Lamontagne Hears Tales From The Small Business Front Lines
BARRINGTON – Republican Ovide Lamontagne took his New Hampshire Jobs Tour to Turbocam in Barrington on Wednesday, where he met with 15 small businesspeople to talk about job creation and improving the economy. The session was about 80% the candidate listening to the stories of the small businesspeople and 20% the candidate talking.
George Fredette and Paul Miller run an automotive repair shop in Barrington they opened in 2008, at the start of the recession. Their retail customers are “only getting done what they have to get done to keep it legal” as they try to extend the lifetime of their cars without buying a new one, Fredette said. The company struggles to find health insurance.
Long hours was a common theme. The owner of Dante’s Pasta in Barrington said that as a small businessman, “I don’t go golfing. I don’t go fishing because I go fishing every day – I put out a sign saying I’m open.” Dover resident and state senate candidate Phyllis Woods described her family’s flooring business: “You can work half-time – any 12 hours you want.” State Rep. Warren Groen – “the younger, hairier part of the Groen brothers” – echoed that, saying being self-employed with his brother, state Sen. Fenton Groen, in a construction business meant he could leave early and take the afternoon off whenever he wanted to: “You just have to start earlier.”
Jason Howard of Ross Furniture in Dover talked about the challenges his business faces. A hair salon owner with 18 employees talked about the differences between employees and those who rent booths in her shop. Ric Perrault of Evergreen RV in Rochester said he’d always wanted a place on Winnipesaukee. “I worked for someone else 20 years and I couldn’t get it that way,” Perrault said. Randy Bowen and his wife run a sausage stand outside the Rochester Home Depot.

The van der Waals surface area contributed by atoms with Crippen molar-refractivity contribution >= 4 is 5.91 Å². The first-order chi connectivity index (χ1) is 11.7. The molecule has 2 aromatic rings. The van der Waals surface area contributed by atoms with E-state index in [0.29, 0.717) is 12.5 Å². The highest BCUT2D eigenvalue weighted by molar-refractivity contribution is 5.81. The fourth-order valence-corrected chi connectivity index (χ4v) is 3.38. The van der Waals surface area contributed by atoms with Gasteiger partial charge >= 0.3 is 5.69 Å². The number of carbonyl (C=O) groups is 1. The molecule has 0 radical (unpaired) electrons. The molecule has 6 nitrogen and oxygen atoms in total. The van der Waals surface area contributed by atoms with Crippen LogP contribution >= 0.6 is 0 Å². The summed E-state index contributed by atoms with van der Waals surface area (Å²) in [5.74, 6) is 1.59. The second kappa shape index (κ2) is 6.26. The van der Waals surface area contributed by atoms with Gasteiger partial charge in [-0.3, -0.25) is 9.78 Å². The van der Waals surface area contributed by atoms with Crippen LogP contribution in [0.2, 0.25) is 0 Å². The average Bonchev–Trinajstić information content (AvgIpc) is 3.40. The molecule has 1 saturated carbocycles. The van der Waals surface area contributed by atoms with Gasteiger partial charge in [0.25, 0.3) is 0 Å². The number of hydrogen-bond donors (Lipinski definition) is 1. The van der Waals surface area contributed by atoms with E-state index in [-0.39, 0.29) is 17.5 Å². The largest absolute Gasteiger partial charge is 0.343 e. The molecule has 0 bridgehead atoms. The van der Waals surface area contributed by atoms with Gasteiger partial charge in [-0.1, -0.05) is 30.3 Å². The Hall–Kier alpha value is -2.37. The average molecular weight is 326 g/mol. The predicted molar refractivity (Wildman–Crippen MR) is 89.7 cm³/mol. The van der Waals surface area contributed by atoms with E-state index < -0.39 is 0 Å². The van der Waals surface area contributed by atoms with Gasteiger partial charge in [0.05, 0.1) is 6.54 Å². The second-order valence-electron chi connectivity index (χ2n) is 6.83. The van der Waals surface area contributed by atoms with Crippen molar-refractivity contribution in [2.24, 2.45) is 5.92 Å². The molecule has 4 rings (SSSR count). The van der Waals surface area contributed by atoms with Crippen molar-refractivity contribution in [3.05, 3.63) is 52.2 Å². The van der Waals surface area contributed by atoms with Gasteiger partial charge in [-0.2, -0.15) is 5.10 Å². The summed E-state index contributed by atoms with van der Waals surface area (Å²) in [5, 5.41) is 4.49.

Lamontagne fielded questions about why only two health insurers are active in the NH market. Lamontagne fingered mandates requiring community rating, which prevents health insurers from charging lower rates to healthier people and higher rates to people who pose greater insurance risks, including through personal behavior.
“That’s why we don’t have a Geico gecko offering to save us 15% on our health insurance if you give them 15 minutes” like we have in car insurance, Lamontagne said.
Lamontagne pointed to economic uncertainty, regulations, and health care costs as barriers to job creation.
Fergus@ferguscullen.com, August 2, 2012. Fergus is a Lamontagne supporter.